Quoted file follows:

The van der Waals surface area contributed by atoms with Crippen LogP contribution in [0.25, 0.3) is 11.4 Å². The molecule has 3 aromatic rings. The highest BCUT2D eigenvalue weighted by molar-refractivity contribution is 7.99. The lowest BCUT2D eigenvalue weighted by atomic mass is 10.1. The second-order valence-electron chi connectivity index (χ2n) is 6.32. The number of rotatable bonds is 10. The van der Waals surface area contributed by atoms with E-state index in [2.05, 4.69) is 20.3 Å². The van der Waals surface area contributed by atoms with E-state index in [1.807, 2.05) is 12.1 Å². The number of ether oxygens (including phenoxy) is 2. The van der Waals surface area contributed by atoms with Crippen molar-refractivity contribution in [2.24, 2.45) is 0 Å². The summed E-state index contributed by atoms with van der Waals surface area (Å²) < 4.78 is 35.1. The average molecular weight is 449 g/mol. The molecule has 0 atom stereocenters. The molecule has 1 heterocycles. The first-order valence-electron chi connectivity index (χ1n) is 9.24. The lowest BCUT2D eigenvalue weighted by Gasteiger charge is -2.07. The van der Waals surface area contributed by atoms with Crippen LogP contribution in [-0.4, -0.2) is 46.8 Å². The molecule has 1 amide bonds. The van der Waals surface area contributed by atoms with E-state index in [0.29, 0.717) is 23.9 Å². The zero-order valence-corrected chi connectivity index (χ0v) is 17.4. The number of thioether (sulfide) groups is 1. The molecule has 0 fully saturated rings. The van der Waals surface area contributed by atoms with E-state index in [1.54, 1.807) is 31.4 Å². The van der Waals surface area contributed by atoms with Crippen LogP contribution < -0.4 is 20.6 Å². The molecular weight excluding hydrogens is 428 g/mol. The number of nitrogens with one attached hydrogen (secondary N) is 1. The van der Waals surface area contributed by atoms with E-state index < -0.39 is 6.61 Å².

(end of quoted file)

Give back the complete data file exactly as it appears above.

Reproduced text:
The van der Waals surface area contributed by atoms with Crippen LogP contribution in [0.25, 0.3) is 11.4 Å². The molecule has 3 aromatic rings. The highest BCUT2D eigenvalue weighted by molar-refractivity contribution is 7.99. The lowest BCUT2D eigenvalue weighted by atomic mass is 10.1. The second-order valence-electron chi connectivity index (χ2n) is 6.32. The number of rotatable bonds is 10. The van der Waals surface area contributed by atoms with E-state index in [2.05, 4.69) is 20.3 Å². The van der Waals surface area contributed by atoms with E-state index in [1.807, 2.05) is 12.1 Å². The number of ether oxygens (including phenoxy) is 2. The van der Waals surface area contributed by atoms with Crippen molar-refractivity contribution in [2.24, 2.45) is 0 Å². The summed E-state index contributed by atoms with van der Waals surface area (Å²) < 4.78 is 35.1. The average molecular weight is 449 g/mol. The molecule has 0 atom stereocenters. The molecule has 1 heterocycles. The first-order valence-electron chi connectivity index (χ1n) is 9.24. The lowest BCUT2D eigenvalue weighted by Gasteiger charge is -2.07. The van der Waals surface area contributed by atoms with Crippen LogP contribution in [-0.4, -0.2) is 46.8 Å². The molecule has 1 amide bonds. The van der Waals surface area contributed by atoms with E-state index in [0.29, 0.717) is 23.9 Å². The zero-order valence-corrected chi connectivity index (χ0v) is 17.4. The number of thioether (sulfide) groups is 1. The molecule has 0 fully saturated rings. The van der Waals surface area contributed by atoms with E-state index in [1.54, 1.807) is 31.4 Å². The van der Waals surface area contributed by atoms with Crippen LogP contribution < -0.4 is 20.6 Å². The molecular weight excluding hydrogens is 428 g/mol. The number of nitrogens with one attached hydrogen (secondary N) is 1. The van der Waals surface area contributed by atoms with E-state index < -0.39 is 6.61 Å².